Sales Training

Sales Training

Many businesses make the mistake of using marketing and sales interchangeably. Hiring managers often make the assumption that if someone has a degree in marketing or worked in a marketing department that one must have sales experience, and therefore, sales training. Sales is only a piece of the marketing pie.

The principles of marketing, sometimes referred to as the four P's, are price, product, place and promotion. Someone with marketing experience could have been involved with product development; logistical aspects of where the product will be brought to market; cost to make the product and profitability expectations; and finally, promotion, whether television ads, telemarketing, internet advertising, sales personnel, etc. will be involved. Many marketing departments use some combination of all promotional methods.

If a salesperson is involved, than past positions as 'salesperson' would mean sales experience. Most likely, formal training programs had been attended while employed elsewhere. Historically, how high performance levels were set and attained, and what amount and type of sales training individuals acquired must be assessed when choosing the best methods of sales training for a team. Members may be channel sales people, territory sales personnel, major account managers or inside telemarketing staff, but all should be exposed to the same training. Each individual makes up the team and needs to be on the same page.

Therefore, when choosing a sales training program, a sales director must assess the skill-sets that the team has on average based on maturity of best practice competencies; how often skills were reinforced, managed and integrated; whether delivery methods were skills or process oriented; and how training was administered. The last point in the assessment process is especially important because until recently, sales training for the most part was event-based.

Event-based training is usually a one size fits all approach, scheduled for a specific period of time, and with little follow-up, if any at all. Basically, reinforcement, repetition, on-going learning or access to self help materials ends shortly after the 'event.' According to annual research studies done by Sales Performance international, less than 15 percent of companies bring their teams up to that mature level of best practices using event-based training. This is not a good return on investment.

A more holistic approach is now being used more often as technology has made it easier to access on-going learning and reinforcement. A salesperson has access to tools on demand via software downloads, recorded videos or webinars when he or she feels the need to brush up on a skill-set. Live forums and chat sessions allow for team members to interact at any time to ask for sales advice, specific product information or company information. More importantly, with the world being so mobile and virtually connected, the online or e-learning method allows team members to get together for company-specific training sessions or role-playing to maintain the team personality, spirit, and objectives.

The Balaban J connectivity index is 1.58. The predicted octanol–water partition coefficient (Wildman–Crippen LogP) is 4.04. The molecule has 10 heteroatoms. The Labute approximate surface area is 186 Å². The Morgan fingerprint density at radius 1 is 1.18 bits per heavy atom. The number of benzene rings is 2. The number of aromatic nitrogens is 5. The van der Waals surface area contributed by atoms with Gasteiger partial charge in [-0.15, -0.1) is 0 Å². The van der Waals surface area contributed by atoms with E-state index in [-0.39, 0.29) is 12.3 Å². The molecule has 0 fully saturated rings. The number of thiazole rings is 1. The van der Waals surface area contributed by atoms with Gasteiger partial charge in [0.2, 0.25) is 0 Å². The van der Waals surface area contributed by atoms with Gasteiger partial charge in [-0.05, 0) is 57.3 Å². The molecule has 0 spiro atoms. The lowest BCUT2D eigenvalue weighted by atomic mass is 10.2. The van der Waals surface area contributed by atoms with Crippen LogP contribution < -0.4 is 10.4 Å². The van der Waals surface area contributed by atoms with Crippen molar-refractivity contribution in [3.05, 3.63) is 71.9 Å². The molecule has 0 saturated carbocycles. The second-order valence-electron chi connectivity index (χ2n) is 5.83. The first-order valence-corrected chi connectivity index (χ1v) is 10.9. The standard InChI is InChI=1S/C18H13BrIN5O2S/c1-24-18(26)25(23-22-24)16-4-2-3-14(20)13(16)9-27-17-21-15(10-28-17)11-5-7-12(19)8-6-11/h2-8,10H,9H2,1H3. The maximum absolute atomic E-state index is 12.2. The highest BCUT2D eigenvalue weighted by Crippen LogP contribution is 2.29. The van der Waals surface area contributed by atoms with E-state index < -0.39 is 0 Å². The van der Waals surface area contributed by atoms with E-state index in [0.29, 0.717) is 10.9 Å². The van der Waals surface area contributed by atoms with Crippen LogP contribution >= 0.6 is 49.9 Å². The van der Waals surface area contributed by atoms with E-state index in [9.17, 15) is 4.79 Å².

Sales directors can schedule quick online quizzes at weekly sales meetings to keep training an ongoing process. Managers can use software integrated with a salesperson's computer-based dashboard reports and pipeline information to track performance. Assessments can be done instantly so that additional training can be accessed to help turn a certain set of skills up a notch without losing momentum. Most sales departments are already using automated customer relationship management (CRM). Software can be integrated into CRM systems to give salespeople refreshers or resource look-ups at every step of the sales process.

Though on the decline, most organizations still use some form of instructor-led classroom training. This allows for a fuller experience providing instructor and class interaction, collaborative exercises with team members and role playing. But, with the addition of online training, CRM integrated training, e-learning resources and so much more, the sales training process can be continuous and dynamic making the team reach objectives and goals with mature competency.

Sales directors looking for training facilities will find an extensive selection of fully furnished and serviced office centers, temporary office space, and other flexible business accommodation here.

'With the addition of online training, CRM integrated training, e-learning resources and so much more, the sales training process can be continuous and dynamic making the team reach objectives and goals with mature competency.'